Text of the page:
Episode 28: When innovative design meets social enterprise


All Xero In episodes

Hosted by Jeanne-Vida Douglas and Rob Stone

We live in a world of great creativity, innovation and social enterprise – an entrepreneur's dream. So how do you go about creating something that’s never existed before? And is uniqueness alone enough to get people talking?

This week the founder and owner of Frank Green, Ben Young, joins Xero In hosts Rob Stone and JV Douglas to talk about building and marketing a unique business empire.

“You’ve just got to believe in your purpose and just also celebrate your milestones of success,” Ben said. “I think it’s really important, getting your first product in the market or just getting it designed, then getting it manufactured and getting your brand right.”

Tune in to discover how to create a unique business, and what it is that has made Frank Green such a success story.

Small business resources:

Market research for small business – Xero Small Business Guide

Why social enterprise is a good idea, and how we can get more of it – TEDTalk

Pay for your coffee with your SmartCup™ and be rewarded! – video

Episode transcript

Hosts: Jeanne-Vida Douglas [JVD] and Rob Stone [RS]
Guest: Ben Young [BY]

RS: Welcome back to Xero In, you have your co-host Rob Stone and I’m joined here today by JV Douglas, JV how are you?

JVD: Hey, yeah really well, how are you going Rob?

RS: Really, really well. Excited about today, Ben Young the founder and owner of Frank Green is going to be joining us.

JVD: Yeah it’s a combination of such interesting ideas.

RS: I can’t wait to get in there and see how he actually designed this and the real focus on social enterprise – it’s one of those areas that you just can’t help but be inspired and respect people who are involved in it.

JVD: Absolutely, and we’ve touched on it a few times – the enjoyment that people get out of buying things that also have some kind of positive social impact. So being able to sort of tap that vein and give people an opportunity to consume in a good way is lovely.

RS: Exactly right, it really connects the consumer to a higher purpose. So let’s get started and go to Ben.

We’re joined today by Ben Young, founder and owner of Frank Green and CaféPay. Welcome to the show, Ben, we’re delighted to have you on board to talk about Frank Green and talk about the impact that you’re having on social enterprise within Australia.

There’s a lot of water bottles and there’s a lot of reusable coffee cups out there, how do you differentiate your products?

BY: First of all, we call our products smart cups or smart bottles and smart because of the way they look, just in terms of the curves and kind of the aesthetics in terms of very style-led. Secondly we’ve got a patented mechanism with inside our smart cup and smart bottles, so it’s like one handed drinking and customers have really loved that and how we’ve kind of worked to get that right. And then third, very different because we have a smart chip inside both of our products and that smart chip allows customers to pay for their coffee with their cups but it also allows coffee shops and so forth to build lasting relationships with their customers so they keep coming back to their shop more often because they’re gaining loyalty and getting special rewards.

RS: And who actually designed it – do you moonlight as an industrial designer?

BY: When I was a little kid I read this article about the psychology of design and about curves and things like that. And so when I briefed our industrial designer, he was a really hip young bloke and I said to him hey before you start designing the product I need you to go away and research curves.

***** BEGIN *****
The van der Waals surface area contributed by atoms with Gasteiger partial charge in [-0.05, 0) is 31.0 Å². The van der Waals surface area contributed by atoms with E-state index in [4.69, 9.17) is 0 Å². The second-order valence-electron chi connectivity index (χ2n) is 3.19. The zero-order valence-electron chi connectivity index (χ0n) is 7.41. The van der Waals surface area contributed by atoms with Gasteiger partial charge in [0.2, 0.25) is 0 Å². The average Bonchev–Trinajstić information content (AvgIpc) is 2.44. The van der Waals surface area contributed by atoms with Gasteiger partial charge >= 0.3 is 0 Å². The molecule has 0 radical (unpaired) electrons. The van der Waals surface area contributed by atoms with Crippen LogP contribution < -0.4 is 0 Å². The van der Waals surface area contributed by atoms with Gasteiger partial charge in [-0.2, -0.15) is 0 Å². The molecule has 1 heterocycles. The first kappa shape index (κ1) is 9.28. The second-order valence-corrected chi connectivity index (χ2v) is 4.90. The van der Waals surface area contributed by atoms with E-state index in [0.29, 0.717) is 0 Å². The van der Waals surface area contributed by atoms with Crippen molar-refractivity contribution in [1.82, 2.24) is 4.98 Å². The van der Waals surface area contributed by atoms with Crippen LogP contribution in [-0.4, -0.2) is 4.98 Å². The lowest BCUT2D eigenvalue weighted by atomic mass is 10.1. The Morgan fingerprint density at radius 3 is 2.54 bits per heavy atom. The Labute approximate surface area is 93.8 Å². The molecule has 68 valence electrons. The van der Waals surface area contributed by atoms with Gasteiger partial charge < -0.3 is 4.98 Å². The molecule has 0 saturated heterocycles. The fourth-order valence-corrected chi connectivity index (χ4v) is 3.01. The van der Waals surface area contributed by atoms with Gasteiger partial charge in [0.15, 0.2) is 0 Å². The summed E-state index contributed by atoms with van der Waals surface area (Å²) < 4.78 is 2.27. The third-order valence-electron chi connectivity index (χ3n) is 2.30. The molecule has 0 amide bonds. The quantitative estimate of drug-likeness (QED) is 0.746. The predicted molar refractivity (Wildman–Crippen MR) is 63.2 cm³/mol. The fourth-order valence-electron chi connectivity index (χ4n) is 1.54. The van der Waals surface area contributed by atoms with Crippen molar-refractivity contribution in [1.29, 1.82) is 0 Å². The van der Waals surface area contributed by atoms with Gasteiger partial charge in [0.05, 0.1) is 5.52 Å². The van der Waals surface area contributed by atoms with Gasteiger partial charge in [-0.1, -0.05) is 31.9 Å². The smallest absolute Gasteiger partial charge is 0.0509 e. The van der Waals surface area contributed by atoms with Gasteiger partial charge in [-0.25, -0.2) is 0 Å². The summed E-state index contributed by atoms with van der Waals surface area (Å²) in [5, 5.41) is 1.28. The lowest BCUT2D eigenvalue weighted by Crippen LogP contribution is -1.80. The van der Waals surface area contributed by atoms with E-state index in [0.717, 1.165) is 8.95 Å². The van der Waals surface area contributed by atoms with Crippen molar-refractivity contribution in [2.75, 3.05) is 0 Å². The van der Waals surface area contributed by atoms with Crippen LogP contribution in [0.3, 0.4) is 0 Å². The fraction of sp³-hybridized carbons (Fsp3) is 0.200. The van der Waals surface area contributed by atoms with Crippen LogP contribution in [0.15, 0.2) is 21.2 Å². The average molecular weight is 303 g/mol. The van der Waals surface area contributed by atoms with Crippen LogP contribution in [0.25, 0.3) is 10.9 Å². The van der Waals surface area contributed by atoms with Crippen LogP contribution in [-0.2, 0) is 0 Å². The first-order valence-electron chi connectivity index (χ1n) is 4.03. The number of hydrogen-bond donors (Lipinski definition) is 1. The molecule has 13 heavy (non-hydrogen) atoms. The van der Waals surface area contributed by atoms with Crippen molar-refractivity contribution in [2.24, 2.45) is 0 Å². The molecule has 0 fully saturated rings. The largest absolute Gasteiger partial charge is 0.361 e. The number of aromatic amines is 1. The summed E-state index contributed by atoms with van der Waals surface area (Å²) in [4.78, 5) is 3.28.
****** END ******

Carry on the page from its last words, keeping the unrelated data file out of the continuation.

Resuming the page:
Because there’s certain mathematical equations that produce curves that are pleasing to people’s eyes.

And the bottom of our smart cup has those same classic curves that they talk of and legend has it that Marie Antoinette’s breast was used to create the curves in those champagne coupe glasses that everyone loves, and everyone loves boobs, boys and girls, it’s a win/win.

RS: And you are actually personifying Frank Green. I saw the video on social media that you did and it is one of the best videos I’ve seen when it comes to marketing a product.

BY: Yeah, and he’s the kind of guy that if he was going out for dinner he would ring the host and say what are you cooking so I can bring a matching wine as opposed to just turning up with a box of Roses Chocolates. You know, he’s that kind of guy, he brings friends together, he’s not opinionated in any way and he loves people for the fact that they’re different.

In terms of the name of the business as in “frank” as meaning straightforward and honest in all the business dealings that we have. And then “green” as in sustainable and just really nice that they’re also the values and of our business.

Basically we’ve created a reusable coffee cup and also water bottle because of the devastating impact of single use products on the environment. So there’s three million single use cups that get put in landfill just in Australia every day and 30 percent to 40 percent of office bins is single use water bottles or coffee cups.

My last job was looking after strategy and M&A for Transpacific which is Australia’s largest waste company and I’ll tell you what – they call them MRFs, Material Recycling Facilities – they don’t recycle hardly any of the materials that you think they do. Mostly they just get put in a bin and taken to the landfill and get buried.

JVD: Why begin with the sort of reusable coffee cup cashless payment and coffee, how did you bring it all together and test it?

BY: So basically the idea came about ten years ago. I had this amazing manager at the time, and as a part of working in this company, he’d kind of challenged us to also come up with other business ideas that we might do in the future. Basically I see it as, you know, coffee is the most traded micro payment in the world. There’s three billion a day and about 1.4 billion of those are in takeaway coffee cups and we have a market for reusable coffee cups. They’re probably less than one percent at the moment.